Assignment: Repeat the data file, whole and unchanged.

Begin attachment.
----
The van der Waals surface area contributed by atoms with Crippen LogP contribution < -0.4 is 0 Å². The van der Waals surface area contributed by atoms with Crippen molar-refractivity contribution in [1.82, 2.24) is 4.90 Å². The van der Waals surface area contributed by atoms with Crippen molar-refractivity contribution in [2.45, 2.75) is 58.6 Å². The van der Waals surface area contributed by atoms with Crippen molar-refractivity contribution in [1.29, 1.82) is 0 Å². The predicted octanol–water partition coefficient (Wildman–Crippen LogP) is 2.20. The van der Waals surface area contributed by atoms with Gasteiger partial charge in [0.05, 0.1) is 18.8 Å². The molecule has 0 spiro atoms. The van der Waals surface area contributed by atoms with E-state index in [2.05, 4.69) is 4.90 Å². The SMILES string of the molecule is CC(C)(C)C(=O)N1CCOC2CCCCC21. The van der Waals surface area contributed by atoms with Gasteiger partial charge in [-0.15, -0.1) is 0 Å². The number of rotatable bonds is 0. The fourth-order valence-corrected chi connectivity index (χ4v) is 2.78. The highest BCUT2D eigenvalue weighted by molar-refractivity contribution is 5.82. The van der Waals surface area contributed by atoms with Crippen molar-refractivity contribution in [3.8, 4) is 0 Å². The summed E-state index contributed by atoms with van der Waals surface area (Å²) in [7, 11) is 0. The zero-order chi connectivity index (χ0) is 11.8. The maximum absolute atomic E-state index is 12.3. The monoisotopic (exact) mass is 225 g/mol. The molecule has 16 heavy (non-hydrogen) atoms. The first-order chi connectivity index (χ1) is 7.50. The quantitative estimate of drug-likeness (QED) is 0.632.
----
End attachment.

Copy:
The van der Waals surface area contributed by atoms with Crippen LogP contribution < -0.4 is 0 Å². The van der Waals surface area contributed by atoms with Crippen molar-refractivity contribution in [1.82, 2.24) is 4.90 Å². The van der Waals surface area contributed by atoms with Crippen molar-refractivity contribution in [2.45, 2.75) is 58.6 Å². The van der Waals surface area contributed by atoms with Crippen molar-refractivity contribution in [1.29, 1.82) is 0 Å². The predicted octanol–water partition coefficient (Wildman–Crippen LogP) is 2.20. The van der Waals surface area contributed by atoms with Gasteiger partial charge in [0.05, 0.1) is 18.8 Å². The molecule has 0 spiro atoms. The van der Waals surface area contributed by atoms with E-state index in [2.05, 4.69) is 4.90 Å². The SMILES string of the molecule is CC(C)(C)C(=O)N1CCOC2CCCCC21. The van der Waals surface area contributed by atoms with Gasteiger partial charge in [-0.15, -0.1) is 0 Å². The number of rotatable bonds is 0. The fourth-order valence-corrected chi connectivity index (χ4v) is 2.78. The highest BCUT2D eigenvalue weighted by molar-refractivity contribution is 5.82. The van der Waals surface area contributed by atoms with Crippen molar-refractivity contribution in [3.8, 4) is 0 Å². The summed E-state index contributed by atoms with van der Waals surface area (Å²) in [7, 11) is 0. The zero-order chi connectivity index (χ0) is 11.8. The maximum absolute atomic E-state index is 12.3. The monoisotopic (exact) mass is 225 g/mol. The molecule has 16 heavy (non-hydrogen) atoms. The first-order chi connectivity index (χ1) is 7.50. The quantitative estimate of drug-likeness (QED) is 0.632.